Day 13: Cable Gap Shelter

We woke to fog. I woke from some of the best sleep I’ve had on the trail yet. Our plans for a bright an early start were sacrificed to warm sleeping bags and hot cocoa.

Cocoa and a foggy forest.

We headed out around 9:40, pack covers cinched and rain shells at the ready.

Hiking in fog makes me pensive–and damp. Somehow, despite how simultaneously sweaty and chilly it makes me, it’s a very tranquil feeling. Every view of the outside world is swallowed up, it’s down to you and the mountain.

The fog didn’t last very long, but the damp humidity stayed for most of the day. All the interesting little forest critters were out.

A beautifully speckled slug.


We also found a very strange specimen that none of us recognized.

Starfish mushroom leaf??

By late afternoon the ominous breezes that followed us all day were finally bringing some rain with them.

We weren’t expecting there would be room at the 6 man shelter we were heading for, but fortunately there were tent sites nearby that we set up in before the rain was very bad.

I don’t mind tenting in the rain. Waking up in the rain with a wet tent is much worse, but right now, with a warm sleeping bag and a cozy tent the rain is a nice pitter patter and the valley we’re in is keeping out all the wind. As long as no flash floods hit the stream near-by…

Tomorrow is a damp trek into Great Smoke Mountain National Park.


Today’s Miles: 15.2
Total Miles: 159.2


  1. Lizzie Ann

    I loved the plethora of plants and animals in NC; but yesterday on my concluding section of the trail in PA (wind gap to deleware wter gap) i finally got to see a porcupine; I had heard them a couple times in the past gnawing in the night (in PA it behooves one to hang ones shoes in addition to the food, the porkies love the taste of stinky feet leather/fabric), but I had nver seen one in the broad light of day; they climb trees almost a well as a squirrel, just not as fast and fidgety. Once in the smokies robin and i were cooling our heels trailside; finally decided we must be the slowest hikers ever when we saw little shelled snails had started festooning our packs. Strange thing about fog; the totally wet-est I ever got was inside a shelter, a fog blew in over night and totally misted everything inside and out; I had never imagined such a thing, usually what I hung up overnight was drier come morning. I found the ambiance of the showers at the fontana dam visitor center much nicer than the shower house at the fontana hilton, and much less muddy, but if i had not been catching a ride at the dam i probably would have gone into fontana village where there was actual food instead of a soda vending machine (when you get to clingman’s dome, don’t hesitate to hoof the 1/2 mile down the steep macadam path to the visitor center/store; I went there in a vain attempt to charge my phone (no electric) and a not in-vain attempt to get a knit “tuk” and a sweatshirt so I could stop freezing in the snow. (ice water shelter was very aptly named) BUT we discovered they sold quart jars of canned (not tinned) peaches, just like my grandma used to “put up” (well, almost, she didn’t include the cinnamon & cloves like the “suthners” do)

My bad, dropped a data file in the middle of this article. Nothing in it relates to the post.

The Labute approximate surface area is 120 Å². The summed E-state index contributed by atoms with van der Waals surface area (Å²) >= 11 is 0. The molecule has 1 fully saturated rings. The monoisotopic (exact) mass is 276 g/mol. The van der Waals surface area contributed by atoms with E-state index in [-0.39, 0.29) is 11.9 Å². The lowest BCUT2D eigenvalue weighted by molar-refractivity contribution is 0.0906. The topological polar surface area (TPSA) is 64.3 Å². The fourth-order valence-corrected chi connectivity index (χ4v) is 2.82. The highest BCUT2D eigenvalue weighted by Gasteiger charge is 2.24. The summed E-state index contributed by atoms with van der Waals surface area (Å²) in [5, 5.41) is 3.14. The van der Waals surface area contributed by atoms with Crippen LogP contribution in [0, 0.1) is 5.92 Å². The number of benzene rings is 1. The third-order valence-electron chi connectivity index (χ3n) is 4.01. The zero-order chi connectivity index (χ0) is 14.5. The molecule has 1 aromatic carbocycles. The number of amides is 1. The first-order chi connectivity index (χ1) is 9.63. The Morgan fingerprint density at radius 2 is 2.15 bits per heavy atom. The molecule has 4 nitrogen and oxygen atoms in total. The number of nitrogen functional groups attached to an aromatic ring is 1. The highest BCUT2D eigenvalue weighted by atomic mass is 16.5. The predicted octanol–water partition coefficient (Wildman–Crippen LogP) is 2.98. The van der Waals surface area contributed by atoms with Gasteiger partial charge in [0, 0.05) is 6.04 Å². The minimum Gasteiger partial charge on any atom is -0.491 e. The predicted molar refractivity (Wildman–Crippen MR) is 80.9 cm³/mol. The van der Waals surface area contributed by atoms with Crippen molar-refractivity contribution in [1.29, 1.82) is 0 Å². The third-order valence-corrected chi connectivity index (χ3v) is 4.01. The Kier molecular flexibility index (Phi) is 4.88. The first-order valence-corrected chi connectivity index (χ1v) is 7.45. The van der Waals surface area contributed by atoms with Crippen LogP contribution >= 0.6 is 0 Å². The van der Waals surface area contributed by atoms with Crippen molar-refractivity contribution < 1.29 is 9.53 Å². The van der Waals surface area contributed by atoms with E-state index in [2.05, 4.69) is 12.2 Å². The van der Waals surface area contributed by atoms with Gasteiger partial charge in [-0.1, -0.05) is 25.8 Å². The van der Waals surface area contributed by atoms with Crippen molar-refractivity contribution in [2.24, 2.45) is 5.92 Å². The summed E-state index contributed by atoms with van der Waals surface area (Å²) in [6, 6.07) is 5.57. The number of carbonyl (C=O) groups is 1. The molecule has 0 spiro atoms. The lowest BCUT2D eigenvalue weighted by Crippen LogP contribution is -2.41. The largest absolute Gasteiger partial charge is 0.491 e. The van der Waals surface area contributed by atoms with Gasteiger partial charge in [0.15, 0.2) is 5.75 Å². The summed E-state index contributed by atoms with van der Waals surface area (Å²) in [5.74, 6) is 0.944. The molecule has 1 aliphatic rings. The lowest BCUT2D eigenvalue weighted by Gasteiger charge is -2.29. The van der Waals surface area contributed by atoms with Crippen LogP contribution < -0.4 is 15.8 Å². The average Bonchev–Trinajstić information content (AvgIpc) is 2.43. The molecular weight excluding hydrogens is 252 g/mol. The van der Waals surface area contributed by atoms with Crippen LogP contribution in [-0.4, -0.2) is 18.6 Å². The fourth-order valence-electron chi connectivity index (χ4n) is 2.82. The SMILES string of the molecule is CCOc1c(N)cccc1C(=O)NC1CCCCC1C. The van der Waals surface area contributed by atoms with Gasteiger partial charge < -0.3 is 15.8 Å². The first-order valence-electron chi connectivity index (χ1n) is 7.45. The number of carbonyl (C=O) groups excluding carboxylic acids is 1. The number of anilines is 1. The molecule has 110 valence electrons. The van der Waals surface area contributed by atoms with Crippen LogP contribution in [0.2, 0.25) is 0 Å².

2. Dan

    I think your strange specimen might be a newt. They are usually pretty friendly or at least fairly docile.

    It’s fun to read your great reports and enjoy the adventure with you.


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